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 AsianCorrespondent

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PostSubject: AsianCorrespondent   Tue May 11, 2010 9:43 am



Thai protesters have said they have "agreed" on, and welcomed, a
proposed compromise to end the violent political crisis that has
paralysed central Bangkok for nearly two months.

Although they
have asked for more details before ending their protest, this sudden
accord between the two waring factions of pro-democracy demonstrators
and the Government they deem as illegitimate, will almost certainly
spell the end to some of the worst political violence Thailand has
witnessed in two decades.

27 people have lost their lives over
the last eight weeks and hundreds have been injured as Government forces
clashed with Red Shirts on the streets of the country's capital. These
bloody battles have been fought by ordinary Thais in the name of
democracy and the price on both sides has been high.

Prime
Minister Abhisit Vejjajiva has proposed holding new elections on
November 14 in exchange for the Red Shirt protesters dismantling the
camp they have set up in the middle of the Thai capital.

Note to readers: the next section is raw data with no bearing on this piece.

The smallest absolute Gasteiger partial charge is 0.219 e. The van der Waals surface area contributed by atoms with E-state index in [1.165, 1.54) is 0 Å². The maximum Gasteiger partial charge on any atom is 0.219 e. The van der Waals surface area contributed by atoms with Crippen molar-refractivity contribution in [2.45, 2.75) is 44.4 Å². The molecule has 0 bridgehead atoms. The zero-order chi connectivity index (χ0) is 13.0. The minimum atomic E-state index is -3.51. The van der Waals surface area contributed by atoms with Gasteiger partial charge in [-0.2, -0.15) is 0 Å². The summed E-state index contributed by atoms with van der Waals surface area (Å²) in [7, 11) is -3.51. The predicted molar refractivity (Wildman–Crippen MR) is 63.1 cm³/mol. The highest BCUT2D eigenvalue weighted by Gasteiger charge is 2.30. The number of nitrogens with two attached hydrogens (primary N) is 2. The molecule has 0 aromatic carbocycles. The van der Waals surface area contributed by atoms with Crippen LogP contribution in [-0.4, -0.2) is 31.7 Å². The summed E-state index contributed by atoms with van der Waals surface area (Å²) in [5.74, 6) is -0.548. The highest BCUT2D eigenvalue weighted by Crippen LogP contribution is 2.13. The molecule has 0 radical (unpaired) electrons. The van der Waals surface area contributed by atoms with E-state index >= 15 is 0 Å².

The Red
Shirt leaders met to discuss the five-point plan and Veera Musigapong, a
protest leader told the chanting crowd that they have "agreed
unanimously to enter the reconciliation process."

"The power to
determine an election date has to belong to the election commission. It
is not (within) the power of the Prime Minister. We want a clarification
of the timing when the Prime Minister will dissolve the parliament."

He
did not say, however, when they would evacuate the streets of Bangkok.
They also demanded the monarchy not be used as a weapon in the
confrontation, a move the government has been keen to initiate in recent
days.

Abhisit made his compromise offer in a speech broadcast on
all television channels. The chairman of the opposition party praised
the prime minister's plan and said he believes the Red Shirt protesters
would end their protest on Coronation Day, which marks the occasion
revered King Bhumibol Adulyadej was officially crowned.
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